And you know what? Yes. Yes, it will. HOWEVER… should the teacher know how to deconstruct the sets, and decipher (uncover) the nuances of the moves, the student would then learn that, obviously, you would not assume such a contrived position and go through all those motions for an attack. BUT… instead, that their bow stance is to illustrate that their vertical base needs to be stable… not just for this attack, but ANY attack…, and therefore, not low as seen in the set, but stable (also, paying attention to the very structure of the stance), and that their Phoenix Eye should be aimed upward at the more vulnerable targets, since the Phoenix Eye, not being the strongest of fist formations, but presenting an advantage over the standard clenched fist, will allow for a much more damaging blow to soft tissue areas and the visual organs.

This much I will say: Not everyone is a fighter. Fighting looks cool, thanks to movies and video games. It stirs the interest, so we do have modern entertainment media to thank for that. Unfortunately, fighting is not what we see when we turn on ‘Kung-Fu Theater’, and watch ‘Five Deadly Venoms’ Not even close. And no one wants any part of that. ‘Enter the Dragon’ would be closer to the truth, but even that is very far off from the real thing. That said, not everyone is willing to mix it up, or wants to. But if the time comes, something has to happen, and it would be great if people were prepared for it, instead of giving them false hope for memorizing two handfuls of prearranged sequences, and knowing a slew of Mandarin or Cantonese words. This is something I never plan to do. I have a student who trains in Hung Gar Kung-Fu with me. All she wants to do is learn the sets, and enter tournaments in the Forms division, which, if that is her goal, then it is fine with me. She is not a fighter, at least not for physical confrontations. And although I do instruct her on how and what to use, learning Kung-Fu for the purpose of self-defense is not her interest. So, I do not press the matter. In a situation like this, something not fully being transmitted is understandable. But this happenstance is rare, and a good number of today’s Kung-Fu schools are doing their students a disservice by not stressing EVERYTHING that a given style has to offer, and it in turn gives Kung-Fu a bad name.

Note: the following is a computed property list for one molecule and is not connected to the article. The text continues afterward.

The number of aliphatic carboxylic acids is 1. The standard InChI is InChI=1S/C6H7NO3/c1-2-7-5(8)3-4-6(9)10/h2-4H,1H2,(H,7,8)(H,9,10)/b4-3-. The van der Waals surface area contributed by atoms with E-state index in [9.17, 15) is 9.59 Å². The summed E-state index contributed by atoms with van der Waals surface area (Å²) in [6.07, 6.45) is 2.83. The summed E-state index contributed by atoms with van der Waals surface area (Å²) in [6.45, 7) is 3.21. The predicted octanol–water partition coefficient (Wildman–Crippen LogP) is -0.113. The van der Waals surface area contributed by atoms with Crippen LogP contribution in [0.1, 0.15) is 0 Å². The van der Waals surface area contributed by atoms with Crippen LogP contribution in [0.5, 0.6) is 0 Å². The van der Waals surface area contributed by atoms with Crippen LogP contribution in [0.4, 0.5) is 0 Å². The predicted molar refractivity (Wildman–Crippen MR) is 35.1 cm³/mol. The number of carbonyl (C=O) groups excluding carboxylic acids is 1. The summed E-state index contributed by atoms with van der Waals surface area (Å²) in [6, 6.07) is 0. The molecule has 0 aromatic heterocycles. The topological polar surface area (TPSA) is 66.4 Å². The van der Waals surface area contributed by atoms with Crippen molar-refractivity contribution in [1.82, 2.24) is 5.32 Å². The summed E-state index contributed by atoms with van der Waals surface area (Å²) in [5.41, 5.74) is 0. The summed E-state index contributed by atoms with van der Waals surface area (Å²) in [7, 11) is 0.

Learning—TRUE learning, in Kung-Fu—takes time. More time than most people are willing to spend to attain the full spirit of a thing. That is perhaps why arts like Muay Thai or Western Boxing are more appealing to people today (and truthfully, this very same topic can apply to them, also). They get to the action and flash faster. I could say that this is why today’s teachers do not fully transmit the style to their students, but I stand by my original thought. And it is in this that our arts are being lost. Kept alive by a faithful handful around the world that are true to their craft and preservation of ALL that their style entails, but I fear that even this number is slowly dwindling. And what will be left of this thing that we have all put so much of our time and passion into? The empty-hand sets, the weapons sets, the actual use of, and skill behind it all… where will it go?

Myself, I know I do not plan to let it fade away. But I am only one person. A figurative call-to-arms is in order. The fighting spirit and presence of Kung-Fu must be saved.

Brandon Best is a personal trainer, Western Boxing coach, and martial arts teacher (Northern Shaolin, Hung Gar, and Xingyiquan), residing in Surrey, British Columbia, Canada. He and his wife, IFBB Pro Dawn Alison jointly own and operate Fit Body Training and Gear, and he is the head coach for the Fit Body Boxing Club.